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"The Problem of Increasing Human Energy" by Nikola Tesla

"The Problem of Increasing Human Energy" by Nikola Tesla
DIAGRAM a. THE THREE WAYS OF INCREASING HUMAN ENERGY. Let, then, in diagram a, M represent the mass of man. This mass is impelled in one direction by a force f, which is resisted by another partly frictional and partly negative force R, acting in a direction exactly opposite, and retarding the movement of the mass. Such an antagonistic force is present in every movement and must be taken into consideration. The difference between these two forces is the effective force which imparts a velocity V to the mass M in the direction of the arrow on the line representing the force f. Viewed generally, there are obviously two ways of increasing the mass of mankind: first, by aiding and maintaining those forces and conditions which tend to increase it; and, second, by opposing and reducing those which tend to diminish it. Conversely, it scarcely need be stated that everything that is against the teachings of religion and the laws of hygiene is tending to decrease the mass. FIG. 2. DIAGRAM b.

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Nikola Tesla From the time he was a child, Tesla was always considered eccentric. During his early life, Tesla was stricken with illness time and time again. He suffered a peculiar affliction in which blinding flashes of light would appear before his eyes, often accompanied by hallucinations. The flashes and images caused Tesla great discomfort, and by the time he reached his teens he had taught himself to repress them from occurring except in certain times of stress. Shortly after his graduation from high school, Tesla suffered a devastating bout with cholera and nearly died. New research shows how binary code can self-replicate like DNA Strings of binary aren’t all that different from strands of organic DNA; they both carry actionable information encoded into reconfigurable symbols. And, like DNA, with enough replication and slight variations, software could become resistant to viral attacks through digital biodiversity. Taking inspiration from nature, scientists at the University of Denmark’s Center for Fundamental Living Technology (FLinT) devised a method that allowed information strings made of binary code to autonomously self-replicate and mutate in a virtual simulation. Basically, they got digital strings of 1s and 0s to act like the building blocks of organic life. According to the researchers, this finding constitutes a step toward understanding how digitized information—knowledge and software—can ensure its own survival over time by continually generating variable copies of itself, like our DNA does, preserving valuable data indefinitely. As long as it has a physical container capable of computation, anyway.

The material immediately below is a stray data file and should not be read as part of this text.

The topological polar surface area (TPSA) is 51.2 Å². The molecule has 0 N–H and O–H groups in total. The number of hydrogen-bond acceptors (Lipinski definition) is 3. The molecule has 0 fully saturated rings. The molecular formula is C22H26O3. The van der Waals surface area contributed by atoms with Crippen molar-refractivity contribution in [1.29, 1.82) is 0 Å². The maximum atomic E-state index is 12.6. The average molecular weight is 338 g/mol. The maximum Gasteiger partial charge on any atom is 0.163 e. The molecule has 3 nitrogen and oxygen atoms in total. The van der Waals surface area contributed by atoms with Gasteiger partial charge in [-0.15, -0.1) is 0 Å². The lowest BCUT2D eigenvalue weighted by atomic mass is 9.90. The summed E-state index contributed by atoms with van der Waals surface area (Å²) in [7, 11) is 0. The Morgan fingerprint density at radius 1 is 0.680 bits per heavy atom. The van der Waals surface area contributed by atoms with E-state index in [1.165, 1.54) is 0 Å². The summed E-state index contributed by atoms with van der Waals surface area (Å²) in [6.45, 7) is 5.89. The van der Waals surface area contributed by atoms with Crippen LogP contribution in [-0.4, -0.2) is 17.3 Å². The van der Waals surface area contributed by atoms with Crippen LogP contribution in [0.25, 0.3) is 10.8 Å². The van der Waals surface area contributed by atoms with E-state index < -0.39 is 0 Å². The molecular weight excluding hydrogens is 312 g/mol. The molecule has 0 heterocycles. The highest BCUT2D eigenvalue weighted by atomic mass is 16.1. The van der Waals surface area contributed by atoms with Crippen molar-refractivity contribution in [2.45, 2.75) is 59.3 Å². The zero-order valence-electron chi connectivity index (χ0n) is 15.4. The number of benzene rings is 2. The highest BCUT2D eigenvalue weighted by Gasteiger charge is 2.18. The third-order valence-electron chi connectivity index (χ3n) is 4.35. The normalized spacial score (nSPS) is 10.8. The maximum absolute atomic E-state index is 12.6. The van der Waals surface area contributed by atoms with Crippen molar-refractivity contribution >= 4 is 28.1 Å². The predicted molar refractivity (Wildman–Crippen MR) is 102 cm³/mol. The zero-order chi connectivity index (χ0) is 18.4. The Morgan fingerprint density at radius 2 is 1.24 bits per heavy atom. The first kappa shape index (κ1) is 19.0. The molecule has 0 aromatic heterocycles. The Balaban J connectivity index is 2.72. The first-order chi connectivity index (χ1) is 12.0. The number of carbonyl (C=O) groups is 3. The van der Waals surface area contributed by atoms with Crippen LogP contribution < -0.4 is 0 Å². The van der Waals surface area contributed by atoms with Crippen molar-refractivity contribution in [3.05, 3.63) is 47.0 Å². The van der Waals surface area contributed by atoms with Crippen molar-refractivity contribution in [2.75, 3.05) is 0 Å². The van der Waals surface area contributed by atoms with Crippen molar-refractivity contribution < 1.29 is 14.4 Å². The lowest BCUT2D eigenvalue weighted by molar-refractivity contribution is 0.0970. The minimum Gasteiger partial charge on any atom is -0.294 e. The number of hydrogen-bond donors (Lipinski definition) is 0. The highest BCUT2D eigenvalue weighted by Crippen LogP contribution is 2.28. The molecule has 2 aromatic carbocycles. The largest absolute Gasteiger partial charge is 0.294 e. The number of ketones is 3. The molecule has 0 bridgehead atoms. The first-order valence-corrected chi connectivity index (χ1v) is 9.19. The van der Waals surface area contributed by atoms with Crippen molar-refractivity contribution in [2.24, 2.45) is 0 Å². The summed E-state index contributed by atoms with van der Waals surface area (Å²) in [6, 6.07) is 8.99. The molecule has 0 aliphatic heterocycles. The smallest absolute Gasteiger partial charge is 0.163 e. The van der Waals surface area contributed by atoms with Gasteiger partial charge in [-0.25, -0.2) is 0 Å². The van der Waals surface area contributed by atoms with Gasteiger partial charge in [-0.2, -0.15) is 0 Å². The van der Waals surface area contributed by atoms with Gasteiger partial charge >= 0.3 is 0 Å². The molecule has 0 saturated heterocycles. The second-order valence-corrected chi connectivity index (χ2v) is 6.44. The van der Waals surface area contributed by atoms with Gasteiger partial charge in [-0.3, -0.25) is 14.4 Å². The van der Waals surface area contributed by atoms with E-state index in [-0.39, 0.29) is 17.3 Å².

Selected Tesla Writings A New System of Alternate Current Motors and Transformers, AIEE Address, May 16, 1888 Phenomena of Alternating Currents of Very High Frequency, Electrical World, Feb. 21, 1891 The Tesla Effects With High Frequency and High Potential Currents, Introduction. Tesla - Master of Lightning: Poet and Visionary In 1909, Guglielmo Marconi was awarded a Nobel Prize for his development of radio. From this point on, the history books began to refer to him as "the father of radio." In fact, radio had many inventors, not the least of which was Nikola Tesla. But Marconi was now a wealthy man and Tesla was penniless. "My enemies have been so successful in portraying me as a poet and a visionary," said Tesla, "that I must put out something commercial without delay." In 1912, Tesla tested a revolutionary new kind of turbine engine.